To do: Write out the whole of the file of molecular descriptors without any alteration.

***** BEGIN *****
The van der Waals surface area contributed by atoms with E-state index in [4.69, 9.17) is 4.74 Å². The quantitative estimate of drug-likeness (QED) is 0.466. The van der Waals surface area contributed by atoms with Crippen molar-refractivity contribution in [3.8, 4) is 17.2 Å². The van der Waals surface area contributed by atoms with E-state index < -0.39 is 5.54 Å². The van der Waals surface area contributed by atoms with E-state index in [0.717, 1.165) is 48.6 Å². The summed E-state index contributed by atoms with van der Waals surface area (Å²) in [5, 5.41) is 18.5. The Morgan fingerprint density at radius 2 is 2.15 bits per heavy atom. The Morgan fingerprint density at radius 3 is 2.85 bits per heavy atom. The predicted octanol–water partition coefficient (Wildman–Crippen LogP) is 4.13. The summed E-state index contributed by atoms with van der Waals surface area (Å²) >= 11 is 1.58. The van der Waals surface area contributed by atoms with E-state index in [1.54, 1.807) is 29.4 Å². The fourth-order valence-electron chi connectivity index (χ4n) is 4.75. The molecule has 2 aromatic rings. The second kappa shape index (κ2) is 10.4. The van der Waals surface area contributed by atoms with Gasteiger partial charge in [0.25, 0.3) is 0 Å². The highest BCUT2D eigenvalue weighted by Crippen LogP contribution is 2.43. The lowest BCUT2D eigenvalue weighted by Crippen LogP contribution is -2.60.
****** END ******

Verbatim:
The van der Waals surface area contributed by atoms with E-state index in [4.69, 9.17) is 4.74 Å². The quantitative estimate of drug-likeness (QED) is 0.466. The van der Waals surface area contributed by atoms with Crippen molar-refractivity contribution in [3.8, 4) is 17.2 Å². The van der Waals surface area contributed by atoms with E-state index < -0.39 is 5.54 Å². The van der Waals surface area contributed by atoms with E-state index in [0.717, 1.165) is 48.6 Å². The summed E-state index contributed by atoms with van der Waals surface area (Å²) in [5, 5.41) is 18.5. The Morgan fingerprint density at radius 2 is 2.15 bits per heavy atom. The Morgan fingerprint density at radius 3 is 2.85 bits per heavy atom. The predicted octanol–water partition coefficient (Wildman–Crippen LogP) is 4.13. The summed E-state index contributed by atoms with van der Waals surface area (Å²) >= 11 is 1.58. The van der Waals surface area contributed by atoms with E-state index in [1.54, 1.807) is 29.4 Å². The fourth-order valence-electron chi connectivity index (χ4n) is 4.75. The molecule has 2 aromatic rings. The second kappa shape index (κ2) is 10.4. The van der Waals surface area contributed by atoms with Gasteiger partial charge in [0.25, 0.3) is 0 Å². The highest BCUT2D eigenvalue weighted by Crippen LogP contribution is 2.43. The lowest BCUT2D eigenvalue weighted by Crippen LogP contribution is -2.60.